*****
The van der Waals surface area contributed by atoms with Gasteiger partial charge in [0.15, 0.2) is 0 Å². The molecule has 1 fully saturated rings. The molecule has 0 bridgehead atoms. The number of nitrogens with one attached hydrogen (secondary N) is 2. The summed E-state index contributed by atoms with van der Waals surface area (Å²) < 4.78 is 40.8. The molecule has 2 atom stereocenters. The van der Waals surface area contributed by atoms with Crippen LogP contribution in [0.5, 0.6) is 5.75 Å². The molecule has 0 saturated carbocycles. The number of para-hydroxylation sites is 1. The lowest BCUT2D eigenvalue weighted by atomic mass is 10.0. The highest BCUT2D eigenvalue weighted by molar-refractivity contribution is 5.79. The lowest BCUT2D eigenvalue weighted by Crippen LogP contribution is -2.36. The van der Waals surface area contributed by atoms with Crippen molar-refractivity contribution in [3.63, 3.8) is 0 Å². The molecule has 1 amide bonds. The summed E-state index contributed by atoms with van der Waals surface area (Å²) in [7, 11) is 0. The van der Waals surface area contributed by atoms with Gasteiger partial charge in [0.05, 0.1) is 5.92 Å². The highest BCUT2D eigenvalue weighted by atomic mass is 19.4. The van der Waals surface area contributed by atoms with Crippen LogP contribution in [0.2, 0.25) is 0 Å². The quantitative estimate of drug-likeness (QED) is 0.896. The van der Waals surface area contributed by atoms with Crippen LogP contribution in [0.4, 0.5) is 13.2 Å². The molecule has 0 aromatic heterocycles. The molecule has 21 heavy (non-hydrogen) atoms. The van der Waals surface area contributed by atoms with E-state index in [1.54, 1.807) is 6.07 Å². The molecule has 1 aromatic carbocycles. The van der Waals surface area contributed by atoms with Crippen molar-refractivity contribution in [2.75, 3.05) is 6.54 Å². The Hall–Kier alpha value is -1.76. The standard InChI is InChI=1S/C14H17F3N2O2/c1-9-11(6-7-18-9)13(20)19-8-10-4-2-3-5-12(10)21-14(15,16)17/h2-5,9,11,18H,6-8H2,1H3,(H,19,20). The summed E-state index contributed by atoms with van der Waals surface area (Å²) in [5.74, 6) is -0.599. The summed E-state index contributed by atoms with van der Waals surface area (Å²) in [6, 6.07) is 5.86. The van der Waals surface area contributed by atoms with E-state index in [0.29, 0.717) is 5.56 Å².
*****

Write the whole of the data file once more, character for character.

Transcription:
The van der Waals surface area contributed by atoms with Gasteiger partial charge in [0.15, 0.2) is 0 Å². The molecule has 1 fully saturated rings. The molecule has 0 bridgehead atoms. The number of nitrogens with one attached hydrogen (secondary N) is 2. The summed E-state index contributed by atoms with van der Waals surface area (Å²) < 4.78 is 40.8. The molecule has 2 atom stereocenters. The van der Waals surface area contributed by atoms with Crippen LogP contribution in [0.5, 0.6) is 5.75 Å². The molecule has 0 saturated carbocycles. The number of para-hydroxylation sites is 1. The lowest BCUT2D eigenvalue weighted by atomic mass is 10.0. The highest BCUT2D eigenvalue weighted by molar-refractivity contribution is 5.79. The lowest BCUT2D eigenvalue weighted by Crippen LogP contribution is -2.36. The van der Waals surface area contributed by atoms with Crippen molar-refractivity contribution in [3.63, 3.8) is 0 Å². The molecule has 1 amide bonds. The summed E-state index contributed by atoms with van der Waals surface area (Å²) in [7, 11) is 0. The van der Waals surface area contributed by atoms with Gasteiger partial charge in [0.05, 0.1) is 5.92 Å². The highest BCUT2D eigenvalue weighted by atomic mass is 19.4. The van der Waals surface area contributed by atoms with Crippen LogP contribution in [0.2, 0.25) is 0 Å². The quantitative estimate of drug-likeness (QED) is 0.896. The van der Waals surface area contributed by atoms with Crippen LogP contribution in [0.4, 0.5) is 13.2 Å². The molecule has 0 aromatic heterocycles. The molecule has 21 heavy (non-hydrogen) atoms. The van der Waals surface area contributed by atoms with E-state index in [1.54, 1.807) is 6.07 Å². The molecule has 1 aromatic carbocycles. The van der Waals surface area contributed by atoms with Crippen molar-refractivity contribution in [2.75, 3.05) is 6.54 Å². The Hall–Kier alpha value is -1.76. The standard InChI is InChI=1S/C14H17F3N2O2/c1-9-11(6-7-18-9)13(20)19-8-10-4-2-3-5-12(10)21-14(15,16)17/h2-5,9,11,18H,6-8H2,1H3,(H,19,20). The summed E-state index contributed by atoms with van der Waals surface area (Å²) in [5.74, 6) is -0.599. The summed E-state index contributed by atoms with van der Waals surface area (Å²) in [6, 6.07) is 5.86. The van der Waals surface area contributed by atoms with E-state index in [0.29, 0.717) is 5.56 Å².